Squaring multiplier Squaring and smoothing Square rooter ?  v
1 min integrator Statistical evaluation of flicker level Programming of short
and long observation periods Output and data display and recording Output
5 recording Output 4 short time integration Output 3 range selection Output
2 weighted voltage fluctuation 64 level classifier Output interfaces 1st order
sliding mean filter Simulation of lampeye brain response Detector and gain
control Demodulator with squaring multiplier Signal generator for calibration
checking Input voltage adaptor rms Meter Output 1 half cycle rms voltage
indication
FGR. 6 Flicker meter block diagram.
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Changes (min)
FGR. 7 Threshold of irritation flicker curve and Pst = 1.0 curve from a flicker
meter.
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FGR. 8 Shortterm flicker severity example plot.
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As examples, consider the rms voltage plots (on 120 V bases) shown in FGR.
4 and 5. FGR. 4 shows an rms plot associated with a poorly timed twostep reducedvoltage
motor starter. FGR. 5 shows a motor starting event when the motor is compensated
by an adaptivevar compensator. Questions 13 are clearly difficult to answer
for these plots, so it would be very difficult to apply the basic flicker curve.
In many cases of practical interest, "rules of thumb" are often
used to answer approximately these and other related questions so that the
simple flicker curve can be used effectively. However, these assumptions and
approaches must be conservative in nature and may result in costly equipment
modifications prior to connection of certain fluctuating loads. In modern environment,
it’s imperative that endusers operate at the least total cost. It’s equally
important that enduse fluctuating loads not create problems for other users.
Due to the conservative and approximate nature of the flicker curve methodology,
there is often significant room for negotiation, and the matter is often not
settled considering only engineering results.
For roughly three decades, certain engineering groups have recognized the
limitations of the flicker curve methods and have developed alternative approaches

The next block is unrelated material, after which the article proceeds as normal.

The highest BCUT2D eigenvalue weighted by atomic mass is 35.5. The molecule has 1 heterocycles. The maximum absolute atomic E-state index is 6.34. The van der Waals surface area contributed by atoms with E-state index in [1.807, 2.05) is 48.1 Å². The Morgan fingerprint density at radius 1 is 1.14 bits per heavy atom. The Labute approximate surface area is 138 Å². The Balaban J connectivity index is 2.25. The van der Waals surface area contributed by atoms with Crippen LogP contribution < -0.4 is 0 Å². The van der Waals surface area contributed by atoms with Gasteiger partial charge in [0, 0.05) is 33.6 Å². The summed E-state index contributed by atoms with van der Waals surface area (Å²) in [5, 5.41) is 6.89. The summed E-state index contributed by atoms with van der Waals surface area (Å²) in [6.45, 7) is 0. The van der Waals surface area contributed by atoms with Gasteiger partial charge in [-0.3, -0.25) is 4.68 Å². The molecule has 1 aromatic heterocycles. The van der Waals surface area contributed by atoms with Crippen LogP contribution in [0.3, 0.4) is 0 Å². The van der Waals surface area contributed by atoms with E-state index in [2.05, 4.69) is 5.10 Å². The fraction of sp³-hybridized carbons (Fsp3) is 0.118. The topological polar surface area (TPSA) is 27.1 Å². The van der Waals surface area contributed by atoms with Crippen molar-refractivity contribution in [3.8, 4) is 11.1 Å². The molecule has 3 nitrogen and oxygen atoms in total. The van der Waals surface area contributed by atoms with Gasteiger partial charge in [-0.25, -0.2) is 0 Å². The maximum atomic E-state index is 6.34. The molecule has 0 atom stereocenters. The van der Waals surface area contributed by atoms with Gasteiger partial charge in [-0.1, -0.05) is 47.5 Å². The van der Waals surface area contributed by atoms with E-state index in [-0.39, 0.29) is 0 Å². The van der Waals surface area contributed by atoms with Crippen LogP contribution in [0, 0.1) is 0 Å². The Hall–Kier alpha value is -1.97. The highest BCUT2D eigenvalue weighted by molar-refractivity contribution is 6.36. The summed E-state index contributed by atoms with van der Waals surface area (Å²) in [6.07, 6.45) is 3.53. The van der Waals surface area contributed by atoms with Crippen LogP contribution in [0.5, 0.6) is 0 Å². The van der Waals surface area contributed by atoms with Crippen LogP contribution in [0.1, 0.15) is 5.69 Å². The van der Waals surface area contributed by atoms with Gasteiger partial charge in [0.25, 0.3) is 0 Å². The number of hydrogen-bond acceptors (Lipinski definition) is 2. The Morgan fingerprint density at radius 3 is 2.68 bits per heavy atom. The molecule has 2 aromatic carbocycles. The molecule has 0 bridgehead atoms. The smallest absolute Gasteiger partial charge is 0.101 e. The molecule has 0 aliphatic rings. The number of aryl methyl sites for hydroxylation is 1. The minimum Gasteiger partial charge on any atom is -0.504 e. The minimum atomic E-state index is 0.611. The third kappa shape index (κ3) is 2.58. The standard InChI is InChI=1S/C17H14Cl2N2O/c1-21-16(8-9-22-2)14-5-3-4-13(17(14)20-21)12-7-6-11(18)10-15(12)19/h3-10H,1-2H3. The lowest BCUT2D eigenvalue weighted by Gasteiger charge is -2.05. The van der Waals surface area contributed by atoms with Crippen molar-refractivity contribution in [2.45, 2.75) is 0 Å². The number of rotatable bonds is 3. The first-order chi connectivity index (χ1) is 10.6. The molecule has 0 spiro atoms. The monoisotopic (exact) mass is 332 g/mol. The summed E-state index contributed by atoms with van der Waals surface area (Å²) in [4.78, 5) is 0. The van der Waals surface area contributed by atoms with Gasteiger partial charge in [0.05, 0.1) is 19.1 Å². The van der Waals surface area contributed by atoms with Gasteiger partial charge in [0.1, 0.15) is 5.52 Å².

based on an instrument called a flicker meter. This work, driven strongly in
Europe by the International Union for Electroheat (UIE) and the International
Electrotechnical Commission (IEC), appears to offer solutions to many of the
problems with the flicker curve methodology. Many years of industrial experience
have been obtained with the flicker meter approach, and its output has been
wellcorrelated with complaints of utility customers. At this time, the Institute
of Electrical and Electronics Engineers (IEEE) is working toward adopting the
flicker meter methodology for use in North America.
The flicker meter is a continuous time measuring system that takes voltage
as an input and produces three output indices that are related to customer
perception. These outputs are: (1) instantaneous flicker sensation, Pinst,
(2) shortterm flicker severity, Pst, and (3) longterm flicker severity, Plt.
A block diagram of an analog flicker meter is shown in FGR. 6.
The flicker meter takes into account both the physical aspects of engineering
(how does the lamp
[intensity] output vary with voltage?) and the physiological aspects of human
observers (how fast can the human eye respond to light changes?). Each of the
five basic blocks in FGR. 6 contribute to one or both of these aspects. While
a detailed discussion of the flicker meter is beyond the scope of this section,
the function of the blocks can be summarized as follows.
Blocks 1 and 2 act to process the input voltage signal and to partially isolate
only the modulating term in Equations 1 or 2. Block 3 completes the isolation
of the modulating signal through complex filtering and applies frequencysensitive
weighting to the "pure" modulating signal. Block 4 models the physiological
response of the human observer, specifically the shortterm memory tendency
of the brain to correlate the voltage modulating signal with a human perception